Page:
Juggling is a great skill for kids & adults of all ages to learn, and making your own juggling-bags makes it even more satisfying when you amaze your family & friends with your new juggling skills. They are very simple to make whether you sew them by hand or with a sewing machine, either way you'll be learning to juggle in an afternoon.
I have made them in the past using dried beans from my local supermarket but with today's health & safety society I bought 1kg of acrylic beads (sometimes listed as plastic granules) from eBay (this was enough to make 13 juggling bean-bags). As you don't need much fabric for each bean-bag this project is also a great way to use up scraps of fabric.
If you already know how to juggle and have children or run an after schools club or are a teacher etc, making a set of juggle-bags each and then learning to juggle is a great way to keep children occupied while also learning a new skill and using hand/eye co-ordination.
1. Download the template and cut it out or draw a square in your chosen size.
2. Pin the template to the back of your chosen fabric and cut out a square (or you can draw around the template first before cutting if you find it easier).
3. You will need two squares of fabric for each bag so either cut two from the same fabric or two from contrasting/complimentary fabrics.
**TOP TIP - For speed you can place both pieces of fabric right sides facing and then lay the paper template on top and pin through the layers, you can then cut the two squares out at the same time, remove the paper template and re-pin the fabric squares - TOP TIP**
4. Pin two squares together with right sides facing.
5. Sew along three sides, leaving two long strands of thread to sew the opening closed by hand.
6. Remove pins and then carefully snip some of the fabric from the corners opposite the open side (helps with turning).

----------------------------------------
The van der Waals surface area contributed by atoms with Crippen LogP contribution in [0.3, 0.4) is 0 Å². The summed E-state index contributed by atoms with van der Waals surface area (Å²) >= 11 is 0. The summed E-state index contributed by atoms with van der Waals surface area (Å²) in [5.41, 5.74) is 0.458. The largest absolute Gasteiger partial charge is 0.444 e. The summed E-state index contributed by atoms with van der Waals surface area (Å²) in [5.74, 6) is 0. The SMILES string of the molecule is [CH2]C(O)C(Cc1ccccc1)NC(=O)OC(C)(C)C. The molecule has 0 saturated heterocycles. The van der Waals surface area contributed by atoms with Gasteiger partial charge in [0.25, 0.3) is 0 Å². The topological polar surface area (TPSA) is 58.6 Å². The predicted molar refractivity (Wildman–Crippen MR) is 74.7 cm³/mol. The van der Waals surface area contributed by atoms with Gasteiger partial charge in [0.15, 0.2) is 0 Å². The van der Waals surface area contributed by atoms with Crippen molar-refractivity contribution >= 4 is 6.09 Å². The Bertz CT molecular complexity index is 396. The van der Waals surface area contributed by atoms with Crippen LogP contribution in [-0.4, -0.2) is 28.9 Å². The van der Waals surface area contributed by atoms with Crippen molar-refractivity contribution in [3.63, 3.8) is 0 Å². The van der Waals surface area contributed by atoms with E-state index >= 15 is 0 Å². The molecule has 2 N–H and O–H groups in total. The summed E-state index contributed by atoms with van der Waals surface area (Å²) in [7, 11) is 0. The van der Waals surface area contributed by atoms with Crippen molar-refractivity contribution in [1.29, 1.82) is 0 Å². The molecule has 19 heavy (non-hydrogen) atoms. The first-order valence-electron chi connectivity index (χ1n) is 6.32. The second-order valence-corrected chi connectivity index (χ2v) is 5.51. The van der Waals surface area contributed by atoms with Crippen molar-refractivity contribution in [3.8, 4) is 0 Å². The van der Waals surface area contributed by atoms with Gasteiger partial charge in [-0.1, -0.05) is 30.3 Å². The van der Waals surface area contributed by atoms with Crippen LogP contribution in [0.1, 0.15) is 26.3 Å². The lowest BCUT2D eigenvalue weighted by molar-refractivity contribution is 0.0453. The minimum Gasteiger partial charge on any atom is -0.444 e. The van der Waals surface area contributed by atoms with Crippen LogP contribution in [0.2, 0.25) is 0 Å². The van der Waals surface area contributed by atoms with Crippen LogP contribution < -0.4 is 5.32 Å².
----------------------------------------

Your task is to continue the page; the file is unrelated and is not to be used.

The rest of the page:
7. Turn the bag the right-way out and carefully poke out the corners (I use 'that purple thing' from Cotton Patch, but a good alternative is a knitting needle), also ensure the two pieces of thread are not trapped on the inside of the bag.
8. Fill the bag until it is ¾ full of beads/beans.
**TOP TIP - Do not overfill the bags, the beads/beans need a little room to move, if the bags are over-filled they may split when thrown - TOP TIP**
9. Turn the seam allowance in to the inside and pin the opening together with the two fabric seams meeting in the middle (the two pieces of thread should also be at the centre point).
**TOP TIP - The bean-bag should be a triangular shape like a giant humbug sweet - TOP TIP**
10. Using the two pieces of thread sew the opening closed using a slip stitch (start at the centre point with one of the threads and sew to the out-side edge, fasten off and then snip the thread. Go back to the centre and using the last thread sew the other side closed in the same way.)
11. One bean-bag is now complete; to juggle you will need to make at least three bean-bags.